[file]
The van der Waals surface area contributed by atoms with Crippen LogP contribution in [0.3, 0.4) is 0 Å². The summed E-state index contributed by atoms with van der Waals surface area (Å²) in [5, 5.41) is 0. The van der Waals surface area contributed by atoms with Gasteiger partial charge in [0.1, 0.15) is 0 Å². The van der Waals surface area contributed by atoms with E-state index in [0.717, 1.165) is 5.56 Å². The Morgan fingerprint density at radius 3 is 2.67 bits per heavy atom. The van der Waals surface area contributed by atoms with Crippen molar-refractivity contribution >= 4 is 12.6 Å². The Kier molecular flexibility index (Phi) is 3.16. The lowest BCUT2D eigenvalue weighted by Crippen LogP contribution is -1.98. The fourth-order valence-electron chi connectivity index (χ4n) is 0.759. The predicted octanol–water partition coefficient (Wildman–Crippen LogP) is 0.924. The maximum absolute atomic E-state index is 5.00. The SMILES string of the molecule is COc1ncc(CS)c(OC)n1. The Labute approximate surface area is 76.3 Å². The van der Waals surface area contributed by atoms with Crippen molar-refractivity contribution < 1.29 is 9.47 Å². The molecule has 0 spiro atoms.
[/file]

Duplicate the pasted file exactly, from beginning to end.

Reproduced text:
The van der Waals surface area contributed by atoms with Crippen LogP contribution in [0.3, 0.4) is 0 Å². The summed E-state index contributed by atoms with van der Waals surface area (Å²) in [5, 5.41) is 0. The van der Waals surface area contributed by atoms with Gasteiger partial charge in [0.1, 0.15) is 0 Å². The van der Waals surface area contributed by atoms with E-state index in [0.717, 1.165) is 5.56 Å². The Morgan fingerprint density at radius 3 is 2.67 bits per heavy atom. The van der Waals surface area contributed by atoms with Crippen molar-refractivity contribution >= 4 is 12.6 Å². The Kier molecular flexibility index (Phi) is 3.16. The lowest BCUT2D eigenvalue weighted by Crippen LogP contribution is -1.98. The fourth-order valence-electron chi connectivity index (χ4n) is 0.759. The predicted octanol–water partition coefficient (Wildman–Crippen LogP) is 0.924. The maximum absolute atomic E-state index is 5.00. The SMILES string of the molecule is COc1ncc(CS)c(OC)n1. The Labute approximate surface area is 76.3 Å². The van der Waals surface area contributed by atoms with Crippen molar-refractivity contribution < 1.29 is 9.47 Å². The molecule has 0 spiro atoms.